White Tiger Facts
The first recorded white tigers:
The first white tiger to be captured was not, as is often claimed, the famed Mohan. There were several captures and a large number of sightings (and shootings) prior to this. For instance, in one of the earliest records a white tiger was displayed at Exeter Change in 1820.
Shootings were common between 1892 and 1922 in places like Orissa, Upper Assam, Bilaspur, Cooch Behar and Poona. Between the 1920s and 1930s fifteen white tigers were killed in the region of Bihar alone. Some of these trophies were placed on display in the Calcutta Museum. (Incidentally, this is the ninth oldest regular museum in the world).
The most famous white tiger of all — Mohan:
In May 1951, Maharajah Shri Martand Singh was hunting in the jungles of Bandhavgarh, (central India). On the 25th a report came in that a tigress had been sighted with four cubs, one of which was white.
The next day a search was carried out designed to find the tigress. This involved the beating of drums and cans, firing shots, trumpet blasts and shouting.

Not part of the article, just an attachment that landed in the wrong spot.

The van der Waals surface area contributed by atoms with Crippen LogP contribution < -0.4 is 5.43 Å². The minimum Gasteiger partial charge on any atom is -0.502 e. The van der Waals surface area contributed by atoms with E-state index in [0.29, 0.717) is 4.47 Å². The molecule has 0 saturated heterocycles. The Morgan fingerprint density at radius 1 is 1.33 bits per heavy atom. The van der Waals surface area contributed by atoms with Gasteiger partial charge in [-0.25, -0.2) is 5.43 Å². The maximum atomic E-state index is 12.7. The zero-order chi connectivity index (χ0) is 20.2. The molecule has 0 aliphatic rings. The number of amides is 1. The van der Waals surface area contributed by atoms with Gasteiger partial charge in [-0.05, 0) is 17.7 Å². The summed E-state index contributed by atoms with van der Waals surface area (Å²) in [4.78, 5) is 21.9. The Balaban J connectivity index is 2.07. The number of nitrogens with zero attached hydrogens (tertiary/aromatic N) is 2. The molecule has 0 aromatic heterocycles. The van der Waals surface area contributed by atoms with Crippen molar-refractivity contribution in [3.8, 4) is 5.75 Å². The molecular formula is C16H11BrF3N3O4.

Weight: Siberian tigers are the heaviest subspecies at 500 or more pounds (225 kg), with males heavier than females. The lightest subspecies is the Sumatran; males weigh about 250 pounds (110 kg) and females around 200 pounds (90 kg).
Measurements: Depending on the subspecies, the head-body length of a tiger is about 41/2 to 9 feet (1.4-2.8 m). The length of the tail is 3 to 4 feet (90-120 cm). The foot pads vary in size with age, resulting in inaccurate estimates when used in censusing wild populations.
Eyes: Tigers have round pupils and yellow irises (except for the blue eyes of white tigers). Due to a retinal adaptation that reflects light back to the retina, the night vision of tigers is six times better than that of humans.
Claws: Like domestic cats, tiger claws are retractable. Tiger scratches on trees serve as territorial markers.
Stripes: No one knows exactly why tigers are striped, but scientists think that the stripes act as camouflage, and help tigers hide from their prey. The Sumatran tiger has the most stripes of all the tiger subspecies, and the Siberian tiger has the fewest stripes. Tiger stripes are like human fingerprints; no two tigers have the same pattern of stripes.
Life span: The life span of tigers in the wild is thought to be about 10 years. Tigers in zoos live twice as long.
Cubs: Tiger cubs are born blind and weigh only about 2 to 3 pounds (1 kg), depending on the subspecies. They live on milk for 6-8 weeks before the female begins taking them to kills to feed. Tigers have fully developed canines by 16 months of age, but they do not begin making their own kills until about 18 months of age.
Head: Often carries the Chinese mark of wang or king on the forehead.